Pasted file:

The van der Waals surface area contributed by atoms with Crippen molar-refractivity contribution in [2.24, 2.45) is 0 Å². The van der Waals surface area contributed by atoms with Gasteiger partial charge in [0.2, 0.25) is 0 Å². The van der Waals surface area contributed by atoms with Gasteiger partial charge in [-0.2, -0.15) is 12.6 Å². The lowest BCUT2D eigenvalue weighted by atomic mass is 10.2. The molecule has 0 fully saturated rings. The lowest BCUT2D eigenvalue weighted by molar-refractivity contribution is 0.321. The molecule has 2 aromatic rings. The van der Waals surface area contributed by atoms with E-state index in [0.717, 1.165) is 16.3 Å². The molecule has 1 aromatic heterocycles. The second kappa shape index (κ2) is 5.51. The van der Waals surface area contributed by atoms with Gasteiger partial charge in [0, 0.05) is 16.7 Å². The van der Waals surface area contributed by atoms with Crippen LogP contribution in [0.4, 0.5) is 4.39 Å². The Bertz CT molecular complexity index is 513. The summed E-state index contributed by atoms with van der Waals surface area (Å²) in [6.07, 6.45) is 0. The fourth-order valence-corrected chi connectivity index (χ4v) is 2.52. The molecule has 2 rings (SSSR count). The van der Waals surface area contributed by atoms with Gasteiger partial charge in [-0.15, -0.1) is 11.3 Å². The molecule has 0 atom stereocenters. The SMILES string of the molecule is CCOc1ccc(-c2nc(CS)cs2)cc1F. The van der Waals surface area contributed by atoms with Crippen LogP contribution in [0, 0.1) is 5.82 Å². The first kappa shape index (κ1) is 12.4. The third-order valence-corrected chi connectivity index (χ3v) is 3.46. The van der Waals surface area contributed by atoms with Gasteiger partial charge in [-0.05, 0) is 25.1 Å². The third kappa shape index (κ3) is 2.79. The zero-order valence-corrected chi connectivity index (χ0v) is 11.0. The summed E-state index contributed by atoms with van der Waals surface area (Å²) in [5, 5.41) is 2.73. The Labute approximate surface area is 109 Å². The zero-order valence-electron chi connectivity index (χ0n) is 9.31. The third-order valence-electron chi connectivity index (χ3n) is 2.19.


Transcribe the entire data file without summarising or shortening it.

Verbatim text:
The van der Waals surface area contributed by atoms with Crippen molar-refractivity contribution in [2.24, 2.45) is 0 Å². The van der Waals surface area contributed by atoms with Gasteiger partial charge in [0.2, 0.25) is 0 Å². The van der Waals surface area contributed by atoms with Gasteiger partial charge in [-0.2, -0.15) is 12.6 Å². The lowest BCUT2D eigenvalue weighted by atomic mass is 10.2. The molecule has 0 fully saturated rings. The lowest BCUT2D eigenvalue weighted by molar-refractivity contribution is 0.321. The molecule has 2 aromatic rings. The van der Waals surface area contributed by atoms with E-state index in [0.717, 1.165) is 16.3 Å². The molecule has 1 aromatic heterocycles. The second kappa shape index (κ2) is 5.51. The van der Waals surface area contributed by atoms with Gasteiger partial charge in [0, 0.05) is 16.7 Å². The van der Waals surface area contributed by atoms with Crippen LogP contribution in [0.4, 0.5) is 4.39 Å². The Bertz CT molecular complexity index is 513. The summed E-state index contributed by atoms with van der Waals surface area (Å²) in [6.07, 6.45) is 0. The fourth-order valence-corrected chi connectivity index (χ4v) is 2.52. The molecule has 2 rings (SSSR count). The van der Waals surface area contributed by atoms with Gasteiger partial charge in [-0.15, -0.1) is 11.3 Å². The molecule has 0 atom stereocenters. The SMILES string of the molecule is CCOc1ccc(-c2nc(CS)cs2)cc1F. The van der Waals surface area contributed by atoms with Crippen LogP contribution in [0, 0.1) is 5.82 Å². The first kappa shape index (κ1) is 12.4. The third-order valence-corrected chi connectivity index (χ3v) is 3.46. The van der Waals surface area contributed by atoms with Gasteiger partial charge in [-0.05, 0) is 25.1 Å². The third kappa shape index (κ3) is 2.79. The zero-order valence-corrected chi connectivity index (χ0v) is 11.0. The summed E-state index contributed by atoms with van der Waals surface area (Å²) in [5, 5.41) is 2.73. The Labute approximate surface area is 109 Å². The zero-order valence-electron chi connectivity index (χ0n) is 9.31. The third-order valence-electron chi connectivity index (χ3n) is 2.19.